Silicon Electrodes Functionalized with Perylene Bisimide π-Aggregates for Redox-Controlled Stabilization of Semiconducting Nanointerfaces

Arindam Mukhopadhyay, Kaixuan Liu, Victor Paulino, Carrie L. Donley, Jean Hubert Olivier

Research output: Contribution to journalArticlepeer-review


While the functionalization of silicon electrode surfaces with molecularly dissolved chromophores paves the way to create diverse redox-responsive interfaces, leveraging nanoscale objects derived from π-conjugated organic building blocks to modulate the electronic structures of Si hybrids remains vastly elusive. This study uncovers a redox-controlled stabilization effect exclusive to silicon electrodes functionalized with monolayers that are derived from perylene bisimide (PBI) nanoaggregates. For this class of n-type hybrid nanomaterials, we highlight that the cathodic potential required to inject negative charge carriers into the conduction band of the PBI monolayer can be reversibly stabilized by more than 375 mV through modulation of the maximum anodic potential (MAP) employed during the anodic cycle (i.e., +0.5 or +1.5 V vs Ag/AgCl). The magnitude of this redox-controlled stabilization effect is shown to be dictated by the structure-function relationships of the PBI nanoaggregates exploited to construct the monolayers on Si electrodes. Using a set of control experiments, we demonstrate that such a redox-controlled stabilization effect is not observed for monolayers derived from molecularly dissolved PBI precursors and for Si electrode precursors that feature a low density of anchoring groups. Supported by density functional theory calculations that highlight a significant structural reorganization of a model, partially p-doped PBI nanoaggregates, the data presented herein indicate that a MAP of +1.5 V versus Ag/AgCl is accompanied by a structural reorganization of the monolayers built exclusively from PBI π-aggregates. We propose that conformational perturbations engendered at a high anodic potential (+1.5 V) lead to the emergence of electronic states that further facilitate electron injections. The results uncovered herein establish a proof of principle that transferring the structure-function relationships of π-aggregates on inorganic electrodes delivers a powerful method to construct nanoscale semiconducting interfaces whose conduction band energies are redox-controlled in a reversible manner. This effect may establish the foundation for a new class of memory effect as the anodic potentials (write) dictate the current density at a given cathodic potential (read).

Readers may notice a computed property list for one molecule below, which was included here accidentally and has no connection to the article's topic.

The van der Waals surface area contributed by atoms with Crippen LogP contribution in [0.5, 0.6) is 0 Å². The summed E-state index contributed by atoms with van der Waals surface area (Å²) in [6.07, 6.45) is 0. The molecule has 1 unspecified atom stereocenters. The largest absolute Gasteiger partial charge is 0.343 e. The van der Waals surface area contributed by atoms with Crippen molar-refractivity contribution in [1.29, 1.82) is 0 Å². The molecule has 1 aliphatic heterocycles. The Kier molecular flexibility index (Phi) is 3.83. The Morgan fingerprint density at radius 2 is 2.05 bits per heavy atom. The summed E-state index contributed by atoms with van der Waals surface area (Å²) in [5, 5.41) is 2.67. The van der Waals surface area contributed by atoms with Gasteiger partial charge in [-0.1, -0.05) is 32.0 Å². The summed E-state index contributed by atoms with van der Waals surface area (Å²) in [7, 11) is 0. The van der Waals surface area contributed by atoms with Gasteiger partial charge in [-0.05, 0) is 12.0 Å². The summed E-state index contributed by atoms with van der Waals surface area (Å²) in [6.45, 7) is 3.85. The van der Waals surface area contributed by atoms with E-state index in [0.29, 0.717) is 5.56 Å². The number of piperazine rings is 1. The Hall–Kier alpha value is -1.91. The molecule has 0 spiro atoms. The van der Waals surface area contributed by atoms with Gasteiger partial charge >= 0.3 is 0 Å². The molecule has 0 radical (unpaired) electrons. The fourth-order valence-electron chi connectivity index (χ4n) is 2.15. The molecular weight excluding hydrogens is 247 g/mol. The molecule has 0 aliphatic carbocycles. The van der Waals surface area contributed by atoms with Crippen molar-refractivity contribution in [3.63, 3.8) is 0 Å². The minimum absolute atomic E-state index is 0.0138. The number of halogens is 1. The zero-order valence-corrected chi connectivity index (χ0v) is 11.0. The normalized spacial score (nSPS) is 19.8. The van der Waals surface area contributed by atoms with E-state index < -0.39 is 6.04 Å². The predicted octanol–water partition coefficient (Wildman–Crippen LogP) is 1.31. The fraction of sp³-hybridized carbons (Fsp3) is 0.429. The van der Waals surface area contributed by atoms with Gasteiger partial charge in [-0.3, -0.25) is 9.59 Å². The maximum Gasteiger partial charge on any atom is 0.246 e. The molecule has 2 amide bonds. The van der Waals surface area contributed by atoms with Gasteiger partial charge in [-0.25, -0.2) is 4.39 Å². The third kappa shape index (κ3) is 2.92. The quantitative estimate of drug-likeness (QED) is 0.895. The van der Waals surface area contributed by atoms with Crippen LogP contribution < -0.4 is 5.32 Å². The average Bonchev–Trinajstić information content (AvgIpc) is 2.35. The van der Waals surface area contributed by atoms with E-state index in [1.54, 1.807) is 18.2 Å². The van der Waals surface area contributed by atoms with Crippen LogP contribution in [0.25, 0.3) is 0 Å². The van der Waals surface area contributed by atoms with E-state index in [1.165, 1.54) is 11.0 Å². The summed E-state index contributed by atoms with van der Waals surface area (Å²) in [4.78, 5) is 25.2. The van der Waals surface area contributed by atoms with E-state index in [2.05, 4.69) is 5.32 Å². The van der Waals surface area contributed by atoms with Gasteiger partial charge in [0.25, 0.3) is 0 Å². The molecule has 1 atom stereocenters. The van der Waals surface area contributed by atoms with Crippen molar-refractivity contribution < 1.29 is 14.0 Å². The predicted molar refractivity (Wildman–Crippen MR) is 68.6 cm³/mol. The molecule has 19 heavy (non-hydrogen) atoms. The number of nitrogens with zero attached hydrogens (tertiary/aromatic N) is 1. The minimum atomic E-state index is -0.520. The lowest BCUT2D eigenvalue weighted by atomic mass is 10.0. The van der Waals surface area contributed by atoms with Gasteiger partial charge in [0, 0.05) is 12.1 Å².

Original languageEnglish (US)
Pages (from-to)8813-8822
Number of pages10
JournalACS Applied Nano Materials
Issue number9
StatePublished - Sep 24 2021


  • perylene bisimide
  • semiconducting monolayers
  • silicon electrode
  • supramolecular chemistry
  • surface functionalization

ASJC Scopus subject areas

  • Materials Science(all)


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